swr.de, August 2006 (German), offline

Climate change
Help to save the world

It seems impossible to slow down or even to stop global warming. But if you move off ten minutes earlier in the morning, or if you throw a switch, you can already effect a lot as individual.
swr.de, August 2006 (German), offline

Why does the concession of new cancer pharmaceutical take so long?
The development of a pharmaceutical for the cure of cancer lasts twelve years on average, the actual concession about 18 months. For patients who are desperately waiting for salvation this seems to be endless. But the procedure is intended to secure the pharmaceutical's quality.
ARD's core theme week "To live - what else?" ard.de, April 2006 (German), offline

Clinical trials
An additional chance of cure
A new cancer drug could decide on life and death, but its development takes a very long time. For cancer-sufferers it could be worthwhile to participate in a pharmaceutical study and to test a drug which is not yet licensed.
ARD's core theme week "To live - what else?" swr.de, April 2006 (German), offline

Archaeological discovery close to Heuneburg
The child with golden jewellery
Precious pendants and brooches made from gold: When the young girl died 2.500 years ago her wealthy parents put true valuables in the child's grave. Only by fortunate coincidence archaeologists were able to find it.
swr.de, December 2005 (German), offline

"Geheime Reichssache" (state secret document) in the rock's basement
To protect them from attacks the vehicles had been driving only at night and with switched-off lights. Now they are stopping ahead of an unimposing cave below Haigerloch's castle. Men are pulling off the freight of the trucks inside the cave as fast as possible. Nobody must know what is going to happen here. - It is the beginning of 1945, and in Haigerloch the last efforts of the perishing Nazi Reich are starting to put a nuclear reactor into operation.
swr.de, March 2004 (German), offline

"Nobody was alone in Gmindersdorf"
1.000 workers and employees lived together with their families in Gmindersdorf. This working-class estate was founded in 1903 by the Ulrich Gminder Ltd., at that time a significant European textile company. The Gmindersdorf in Reutlingen was trend-setting for entire Germany. Architecturally and socio-politically it was a model settlement with state-of-the-art infrastructure.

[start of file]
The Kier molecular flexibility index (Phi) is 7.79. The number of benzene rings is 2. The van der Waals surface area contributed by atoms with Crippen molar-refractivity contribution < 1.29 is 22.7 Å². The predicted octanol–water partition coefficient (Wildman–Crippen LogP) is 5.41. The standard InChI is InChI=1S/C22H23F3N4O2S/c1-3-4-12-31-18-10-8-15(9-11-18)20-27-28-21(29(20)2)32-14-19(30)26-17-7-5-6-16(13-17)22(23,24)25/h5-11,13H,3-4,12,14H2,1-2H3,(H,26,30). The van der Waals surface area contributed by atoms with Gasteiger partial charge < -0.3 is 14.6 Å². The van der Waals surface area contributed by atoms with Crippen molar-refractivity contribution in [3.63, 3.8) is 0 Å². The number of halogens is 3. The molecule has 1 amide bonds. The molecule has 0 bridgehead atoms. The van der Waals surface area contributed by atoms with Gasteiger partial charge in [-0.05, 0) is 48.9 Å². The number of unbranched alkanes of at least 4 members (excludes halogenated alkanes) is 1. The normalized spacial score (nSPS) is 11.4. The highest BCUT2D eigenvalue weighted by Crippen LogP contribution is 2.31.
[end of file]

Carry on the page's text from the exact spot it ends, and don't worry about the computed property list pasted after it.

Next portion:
swr.de, January 2004 (German), offline

"It doesn't make sense, only to pump money into it"
August 2003: The dimension of misery in Liberia is huge. The United Nations estimate the number of humans in hardship at 1,3 millions - only in Monrovia. There is acute danger of epidemic plagues. The suffering in Liberia's hinterland is hardly known at the moment. The world association Caritas stays in Monrovia since August 15. Interview with Frank Ballot, Caritas' specialist for West Africa.
tagesschau.de, August 2003 (German), offline

Archaeology, Iraq, and the mass media
When the Iraqi National Museum in Baghdad was looted in spring 2003, this made a noise in the world. But hardly anyone learned, that the US-American and British military later also took the pillaging of archaeological sites lying down.
Diane Scherzler was interviewed as expert for archaeology in the radio programme
SWR2, July 2003 (German), offline

The pillaging of Iraq's cultural assets swr2.de, July 2003 (German), offline

"They are lost for ever": Interview with the Lebanese Archaeologist Joanne Farchakh
swr2.de, July 2003 (German), offline

Gateway to Eldorado
Archaeologists from Tuebingen are excavating in Panama
Today, only ruins are visible of Panamá la Vieja. Once, the town was the first settlement, which the Spanish conquistadores erected at the Pacific coast of the American continent in the 16th century. Panamá served as important reloading point of Gold coming from Peru with destination Spain. Spaniards, African slaves, and the indigenous Native Americans encountered there. The British pirate Henry Morgan burned the town down 152 years after its foundation. Medieval archaeologists from Tuebingen investigated how people lived in Panamá la Vieja.
swr.de, May 2003 (German), offline

From Nebukadnezar to Saddam Hussein
The power of the past
Saddam Hussein loved to be a celebrated person. Permanent feature of the way he presented himself was to align himself with the major rulers of the past: Nebuchadnezzar, Hammurabi, Saladin or Haroun al-Rashid. Independently of his vain self-adulation, the remembrance of a common past could, however, be very important for Iraq's rebuilding. Namely it could create a collective awareness which unites the different ethnical and religious groups in Iraq and which prevents the country from breaking up. This thinks Eckart Frahm, assyriologist at the university of Yale.
swr.de, April 2003 (German), offline